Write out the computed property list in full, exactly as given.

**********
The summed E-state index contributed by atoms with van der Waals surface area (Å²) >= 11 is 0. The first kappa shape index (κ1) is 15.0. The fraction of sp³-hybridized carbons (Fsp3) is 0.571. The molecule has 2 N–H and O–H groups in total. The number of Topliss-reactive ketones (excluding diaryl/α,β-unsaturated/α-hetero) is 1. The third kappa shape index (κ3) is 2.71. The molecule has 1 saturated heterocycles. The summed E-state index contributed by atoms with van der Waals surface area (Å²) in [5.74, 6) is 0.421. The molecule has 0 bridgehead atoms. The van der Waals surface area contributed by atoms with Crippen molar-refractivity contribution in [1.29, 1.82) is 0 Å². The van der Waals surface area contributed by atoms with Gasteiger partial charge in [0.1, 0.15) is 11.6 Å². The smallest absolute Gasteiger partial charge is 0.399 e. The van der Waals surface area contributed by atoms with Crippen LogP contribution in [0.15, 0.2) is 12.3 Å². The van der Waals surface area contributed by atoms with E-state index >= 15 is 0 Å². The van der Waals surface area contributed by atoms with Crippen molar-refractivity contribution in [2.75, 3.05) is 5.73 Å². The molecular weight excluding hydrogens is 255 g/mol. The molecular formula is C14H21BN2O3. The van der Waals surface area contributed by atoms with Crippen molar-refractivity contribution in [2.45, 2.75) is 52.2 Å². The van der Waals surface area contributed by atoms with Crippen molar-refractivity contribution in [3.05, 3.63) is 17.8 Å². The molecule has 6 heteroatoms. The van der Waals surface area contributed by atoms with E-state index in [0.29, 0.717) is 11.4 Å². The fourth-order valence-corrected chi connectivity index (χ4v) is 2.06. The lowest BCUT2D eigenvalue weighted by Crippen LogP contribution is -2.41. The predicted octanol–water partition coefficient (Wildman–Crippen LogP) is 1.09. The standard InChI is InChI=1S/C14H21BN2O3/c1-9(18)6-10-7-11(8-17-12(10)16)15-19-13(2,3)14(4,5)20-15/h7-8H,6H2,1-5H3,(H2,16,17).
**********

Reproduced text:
The summed E-state index contributed by atoms with van der Waals surface area (Å²) >= 11 is 0. The first kappa shape index (κ1) is 15.0. The fraction of sp³-hybridized carbons (Fsp3) is 0.571. The molecule has 2 N–H and O–H groups in total. The number of Topliss-reactive ketones (excluding diaryl/α,β-unsaturated/α-hetero) is 1. The third kappa shape index (κ3) is 2.71. The molecule has 1 saturated heterocycles. The summed E-state index contributed by atoms with van der Waals surface area (Å²) in [5.74, 6) is 0.421. The molecule has 0 bridgehead atoms. The van der Waals surface area contributed by atoms with Crippen molar-refractivity contribution in [1.29, 1.82) is 0 Å². The van der Waals surface area contributed by atoms with Gasteiger partial charge in [0.1, 0.15) is 11.6 Å². The smallest absolute Gasteiger partial charge is 0.399 e. The van der Waals surface area contributed by atoms with Crippen LogP contribution in [0.15, 0.2) is 12.3 Å². The van der Waals surface area contributed by atoms with E-state index >= 15 is 0 Å². The van der Waals surface area contributed by atoms with Crippen molar-refractivity contribution in [2.75, 3.05) is 5.73 Å². The molecular weight excluding hydrogens is 255 g/mol. The molecular formula is C14H21BN2O3. The van der Waals surface area contributed by atoms with Crippen molar-refractivity contribution in [2.45, 2.75) is 52.2 Å². The van der Waals surface area contributed by atoms with Crippen molar-refractivity contribution in [3.05, 3.63) is 17.8 Å². The molecule has 6 heteroatoms. The van der Waals surface area contributed by atoms with E-state index in [0.29, 0.717) is 11.4 Å². The fourth-order valence-corrected chi connectivity index (χ4v) is 2.06. The lowest BCUT2D eigenvalue weighted by Crippen LogP contribution is -2.41. The predicted octanol–water partition coefficient (Wildman–Crippen LogP) is 1.09. The standard InChI is InChI=1S/C14H21BN2O3/c1-9(18)6-10-7-11(8-17-12(10)16)15-19-13(2,3)14(4,5)20-15/h7-8H,6H2,1-5H3,(H2,16,17).